On Sunday, President Donald Trump responded to protesters across the country who marched Saturday demanding to finally see his tax returns with a terse reminder (via Twitter, of course):
"The election is over!"
The date of April 15 has traditionally been the deadline to file taxes in the United States, and thousands of people in more than 150 cities participated in the Tax March on Saturday to protest Trump's refusal to release his tax returns.
During his campaign, Trump repeatedly refused to release his tax returns, diverging from what had been a common practice among other presidential candidates for decades. The president's critics haven't stopped hammering him on the topic, either.
The main march Saturday unfolded in the nation’s capital, where protesters gathered in front of the Capitol and then marched west along Pennsylvania Avenue. In South Florida, activists marched to Trump’s Mar-a-Lago resort, where the president is staying this weekend. Thousands more gathered at a large march in New York, where activists, comedians and a state senator spoke. Many of the protests featured an inflatable chicken, a mascot of sorts for the march, in a bid to mock Trump’s unwillingness to share his returns.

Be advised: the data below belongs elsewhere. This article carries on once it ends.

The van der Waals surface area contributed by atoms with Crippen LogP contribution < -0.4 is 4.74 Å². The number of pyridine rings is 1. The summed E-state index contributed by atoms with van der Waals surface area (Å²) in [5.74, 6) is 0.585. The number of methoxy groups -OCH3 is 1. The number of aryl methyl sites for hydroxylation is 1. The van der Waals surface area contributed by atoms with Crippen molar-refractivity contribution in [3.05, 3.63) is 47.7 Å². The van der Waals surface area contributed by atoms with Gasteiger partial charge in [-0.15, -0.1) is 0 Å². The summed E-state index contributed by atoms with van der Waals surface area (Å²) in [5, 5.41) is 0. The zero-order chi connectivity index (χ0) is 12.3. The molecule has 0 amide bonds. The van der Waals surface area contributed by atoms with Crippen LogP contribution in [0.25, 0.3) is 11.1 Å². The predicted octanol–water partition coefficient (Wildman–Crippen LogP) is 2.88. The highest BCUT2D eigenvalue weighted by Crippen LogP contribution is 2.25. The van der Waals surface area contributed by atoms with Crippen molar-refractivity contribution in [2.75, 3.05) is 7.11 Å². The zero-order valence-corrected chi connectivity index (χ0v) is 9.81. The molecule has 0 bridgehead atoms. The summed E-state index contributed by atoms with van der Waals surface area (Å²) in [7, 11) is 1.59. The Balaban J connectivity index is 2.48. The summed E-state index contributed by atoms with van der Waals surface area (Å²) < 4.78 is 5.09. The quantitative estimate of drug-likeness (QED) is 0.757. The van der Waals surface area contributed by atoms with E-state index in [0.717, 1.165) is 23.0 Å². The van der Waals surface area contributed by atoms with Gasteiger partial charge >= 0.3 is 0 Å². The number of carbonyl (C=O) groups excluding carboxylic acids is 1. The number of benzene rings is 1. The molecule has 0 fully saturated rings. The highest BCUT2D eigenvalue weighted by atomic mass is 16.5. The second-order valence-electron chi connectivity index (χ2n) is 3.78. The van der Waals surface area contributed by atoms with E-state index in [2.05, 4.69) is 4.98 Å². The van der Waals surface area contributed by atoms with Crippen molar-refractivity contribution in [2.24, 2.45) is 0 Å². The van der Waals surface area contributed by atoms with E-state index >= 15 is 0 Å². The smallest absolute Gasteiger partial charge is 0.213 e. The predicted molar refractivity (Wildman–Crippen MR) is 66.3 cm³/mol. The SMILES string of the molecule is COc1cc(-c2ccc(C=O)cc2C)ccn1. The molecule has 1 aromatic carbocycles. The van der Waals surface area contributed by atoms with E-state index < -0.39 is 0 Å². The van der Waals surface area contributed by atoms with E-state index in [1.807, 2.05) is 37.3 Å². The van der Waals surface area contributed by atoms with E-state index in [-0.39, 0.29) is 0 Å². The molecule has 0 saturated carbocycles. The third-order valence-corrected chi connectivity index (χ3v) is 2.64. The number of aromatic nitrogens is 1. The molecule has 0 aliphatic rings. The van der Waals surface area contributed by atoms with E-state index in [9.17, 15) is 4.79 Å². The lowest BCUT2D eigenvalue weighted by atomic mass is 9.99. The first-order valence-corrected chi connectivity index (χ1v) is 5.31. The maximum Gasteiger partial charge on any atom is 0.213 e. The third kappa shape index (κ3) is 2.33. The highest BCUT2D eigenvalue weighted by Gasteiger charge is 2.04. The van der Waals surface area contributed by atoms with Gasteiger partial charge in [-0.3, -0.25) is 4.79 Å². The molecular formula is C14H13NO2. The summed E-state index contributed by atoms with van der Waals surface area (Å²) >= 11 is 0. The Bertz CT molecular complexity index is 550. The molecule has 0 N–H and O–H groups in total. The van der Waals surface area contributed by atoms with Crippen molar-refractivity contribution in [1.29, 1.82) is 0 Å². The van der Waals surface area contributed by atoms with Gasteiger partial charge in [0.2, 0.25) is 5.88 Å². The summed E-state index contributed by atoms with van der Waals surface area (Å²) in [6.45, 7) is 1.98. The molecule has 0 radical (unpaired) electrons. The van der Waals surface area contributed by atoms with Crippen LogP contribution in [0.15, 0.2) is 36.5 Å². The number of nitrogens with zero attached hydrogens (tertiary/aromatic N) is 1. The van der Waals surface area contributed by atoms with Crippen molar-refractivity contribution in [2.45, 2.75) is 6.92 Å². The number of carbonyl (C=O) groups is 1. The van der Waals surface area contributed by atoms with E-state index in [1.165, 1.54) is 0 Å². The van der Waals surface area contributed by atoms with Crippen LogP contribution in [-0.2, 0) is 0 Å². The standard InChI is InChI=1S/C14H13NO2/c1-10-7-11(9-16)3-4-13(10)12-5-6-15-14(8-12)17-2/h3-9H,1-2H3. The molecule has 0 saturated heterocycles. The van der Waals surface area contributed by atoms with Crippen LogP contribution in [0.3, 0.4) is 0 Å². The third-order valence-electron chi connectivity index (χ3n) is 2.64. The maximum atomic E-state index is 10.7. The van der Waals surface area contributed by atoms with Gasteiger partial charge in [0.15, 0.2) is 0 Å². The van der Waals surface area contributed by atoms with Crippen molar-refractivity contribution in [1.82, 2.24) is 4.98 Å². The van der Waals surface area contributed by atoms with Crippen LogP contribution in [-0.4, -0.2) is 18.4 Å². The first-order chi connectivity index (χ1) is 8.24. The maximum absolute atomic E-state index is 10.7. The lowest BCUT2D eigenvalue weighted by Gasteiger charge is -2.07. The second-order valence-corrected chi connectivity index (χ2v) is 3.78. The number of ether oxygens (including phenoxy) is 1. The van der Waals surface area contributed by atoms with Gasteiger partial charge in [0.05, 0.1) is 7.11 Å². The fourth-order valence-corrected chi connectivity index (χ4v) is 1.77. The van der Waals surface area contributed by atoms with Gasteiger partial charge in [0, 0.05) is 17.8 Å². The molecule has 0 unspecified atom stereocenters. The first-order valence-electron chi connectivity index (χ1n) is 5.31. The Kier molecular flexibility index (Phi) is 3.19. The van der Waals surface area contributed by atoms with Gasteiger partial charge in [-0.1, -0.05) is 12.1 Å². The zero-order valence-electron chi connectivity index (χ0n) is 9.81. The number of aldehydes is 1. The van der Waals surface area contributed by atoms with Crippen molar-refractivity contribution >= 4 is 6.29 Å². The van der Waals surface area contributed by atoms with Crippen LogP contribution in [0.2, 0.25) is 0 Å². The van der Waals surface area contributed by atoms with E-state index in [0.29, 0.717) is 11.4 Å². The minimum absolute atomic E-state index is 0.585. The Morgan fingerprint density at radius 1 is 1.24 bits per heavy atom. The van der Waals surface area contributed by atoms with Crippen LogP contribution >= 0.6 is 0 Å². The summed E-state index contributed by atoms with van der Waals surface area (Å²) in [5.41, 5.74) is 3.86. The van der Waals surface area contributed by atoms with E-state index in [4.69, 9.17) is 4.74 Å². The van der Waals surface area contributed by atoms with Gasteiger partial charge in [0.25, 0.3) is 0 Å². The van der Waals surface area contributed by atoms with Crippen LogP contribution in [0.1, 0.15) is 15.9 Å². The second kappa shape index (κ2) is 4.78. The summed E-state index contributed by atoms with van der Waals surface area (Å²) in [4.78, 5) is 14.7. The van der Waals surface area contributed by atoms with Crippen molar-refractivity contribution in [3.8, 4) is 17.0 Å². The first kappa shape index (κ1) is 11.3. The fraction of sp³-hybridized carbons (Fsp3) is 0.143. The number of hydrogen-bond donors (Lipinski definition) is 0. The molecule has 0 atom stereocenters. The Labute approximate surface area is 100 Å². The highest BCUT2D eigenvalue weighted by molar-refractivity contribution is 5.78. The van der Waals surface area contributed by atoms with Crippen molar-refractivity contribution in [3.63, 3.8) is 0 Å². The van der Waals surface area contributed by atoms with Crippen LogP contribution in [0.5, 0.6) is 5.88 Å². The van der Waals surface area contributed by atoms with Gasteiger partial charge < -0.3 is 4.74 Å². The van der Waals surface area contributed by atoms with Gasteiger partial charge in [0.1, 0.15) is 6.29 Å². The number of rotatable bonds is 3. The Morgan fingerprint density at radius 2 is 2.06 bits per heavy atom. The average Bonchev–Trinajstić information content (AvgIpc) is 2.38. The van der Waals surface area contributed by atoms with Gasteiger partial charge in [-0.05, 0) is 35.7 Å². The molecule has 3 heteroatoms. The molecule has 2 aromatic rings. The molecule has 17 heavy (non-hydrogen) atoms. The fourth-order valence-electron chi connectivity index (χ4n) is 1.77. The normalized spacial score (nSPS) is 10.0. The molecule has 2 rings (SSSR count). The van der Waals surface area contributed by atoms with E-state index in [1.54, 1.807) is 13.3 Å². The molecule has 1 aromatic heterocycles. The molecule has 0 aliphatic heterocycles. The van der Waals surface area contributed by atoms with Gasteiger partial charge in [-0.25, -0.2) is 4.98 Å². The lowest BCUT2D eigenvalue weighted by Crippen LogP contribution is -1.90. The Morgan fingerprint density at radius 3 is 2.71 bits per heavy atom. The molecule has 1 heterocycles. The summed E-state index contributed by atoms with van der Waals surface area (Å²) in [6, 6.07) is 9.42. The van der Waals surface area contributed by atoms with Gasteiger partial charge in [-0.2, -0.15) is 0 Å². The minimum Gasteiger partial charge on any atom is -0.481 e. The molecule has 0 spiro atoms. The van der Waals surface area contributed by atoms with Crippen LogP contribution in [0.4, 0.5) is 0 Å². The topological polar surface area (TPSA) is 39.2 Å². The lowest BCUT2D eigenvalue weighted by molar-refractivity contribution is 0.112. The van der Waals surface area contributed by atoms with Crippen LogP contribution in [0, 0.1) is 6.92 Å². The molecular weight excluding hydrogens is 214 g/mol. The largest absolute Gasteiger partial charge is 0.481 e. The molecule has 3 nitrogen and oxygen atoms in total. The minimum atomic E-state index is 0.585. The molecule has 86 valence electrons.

In response to protesters, Trump tweeted “I did what was an almost an impossible thing to do for a Republican — easily won the Electoral College! Now Tax Returns are brought up again?” and then less than ten minutes later added, "Someone should look into who paid for the small organized rallies yesterday. The election is over!"
Trump previously claimed that people protesting against him were paid, a claim NBC News reports is unsubstantiated.
Yet, Trump allegedly used paid actors to play the part of attendees at his rallies during his 2016 presidential campaign.
As expected for a president who uses social media in such a brazen manner, Trump's comments Sunday spurred a lot of backlash on Twitter. Some derided his claim about paid protesters.
Others went in on Trump's reminder about the 2016 presidential election results.
In January, a poll from the Pew Research Center found more than two-thirds of Americans believe Trump is obligated to turn over his tax returns. It's safe to say those numbers, like the scores of protesters who turned out Saturday on Tax Day, haven't swayed the president yet.